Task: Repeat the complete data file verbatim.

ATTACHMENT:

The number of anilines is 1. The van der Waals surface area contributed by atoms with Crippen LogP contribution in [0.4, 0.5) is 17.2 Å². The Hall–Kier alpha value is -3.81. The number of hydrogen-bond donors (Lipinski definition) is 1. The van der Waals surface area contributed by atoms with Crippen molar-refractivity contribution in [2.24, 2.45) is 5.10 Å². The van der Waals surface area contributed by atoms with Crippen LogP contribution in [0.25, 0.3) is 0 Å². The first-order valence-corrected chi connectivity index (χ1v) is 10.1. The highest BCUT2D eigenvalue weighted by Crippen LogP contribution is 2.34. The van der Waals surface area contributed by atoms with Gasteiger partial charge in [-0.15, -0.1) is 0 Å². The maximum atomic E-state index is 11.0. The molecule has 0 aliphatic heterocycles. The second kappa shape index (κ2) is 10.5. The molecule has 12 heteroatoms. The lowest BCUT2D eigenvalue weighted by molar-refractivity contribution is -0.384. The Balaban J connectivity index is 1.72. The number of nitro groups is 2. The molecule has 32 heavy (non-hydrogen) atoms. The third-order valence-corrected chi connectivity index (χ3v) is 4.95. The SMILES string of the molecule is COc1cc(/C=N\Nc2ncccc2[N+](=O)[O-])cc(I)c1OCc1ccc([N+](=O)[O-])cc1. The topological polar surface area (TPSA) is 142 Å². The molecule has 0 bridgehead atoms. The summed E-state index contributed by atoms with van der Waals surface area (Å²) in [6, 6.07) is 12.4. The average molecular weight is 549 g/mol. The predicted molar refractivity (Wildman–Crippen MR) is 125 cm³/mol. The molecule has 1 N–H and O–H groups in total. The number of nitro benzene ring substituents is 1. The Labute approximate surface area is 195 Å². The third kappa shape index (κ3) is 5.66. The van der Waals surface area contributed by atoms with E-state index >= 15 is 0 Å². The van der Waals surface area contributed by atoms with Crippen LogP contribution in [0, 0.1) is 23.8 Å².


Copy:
The number of anilines is 1. The van der Waals surface area contributed by atoms with Crippen LogP contribution in [0.4, 0.5) is 17.2 Å². The Hall–Kier alpha value is -3.81. The number of hydrogen-bond donors (Lipinski definition) is 1. The van der Waals surface area contributed by atoms with Crippen molar-refractivity contribution in [2.24, 2.45) is 5.10 Å². The van der Waals surface area contributed by atoms with Crippen LogP contribution in [0.25, 0.3) is 0 Å². The first-order valence-corrected chi connectivity index (χ1v) is 10.1. The highest BCUT2D eigenvalue weighted by Crippen LogP contribution is 2.34. The van der Waals surface area contributed by atoms with Gasteiger partial charge in [-0.15, -0.1) is 0 Å². The maximum atomic E-state index is 11.0. The molecule has 0 aliphatic heterocycles. The second kappa shape index (κ2) is 10.5. The molecule has 12 heteroatoms. The lowest BCUT2D eigenvalue weighted by molar-refractivity contribution is -0.384. The Balaban J connectivity index is 1.72. The number of nitro groups is 2. The molecule has 32 heavy (non-hydrogen) atoms. The third-order valence-corrected chi connectivity index (χ3v) is 4.95. The SMILES string of the molecule is COc1cc(/C=N\Nc2ncccc2[N+](=O)[O-])cc(I)c1OCc1ccc([N+](=O)[O-])cc1. The topological polar surface area (TPSA) is 142 Å². The molecule has 0 bridgehead atoms. The summed E-state index contributed by atoms with van der Waals surface area (Å²) in [6, 6.07) is 12.4. The average molecular weight is 549 g/mol. The predicted molar refractivity (Wildman–Crippen MR) is 125 cm³/mol. The molecule has 1 N–H and O–H groups in total. The number of nitro benzene ring substituents is 1. The Labute approximate surface area is 195 Å². The third kappa shape index (κ3) is 5.66. The van der Waals surface area contributed by atoms with E-state index >= 15 is 0 Å². The van der Waals surface area contributed by atoms with Crippen LogP contribution in [0, 0.1) is 23.8 Å².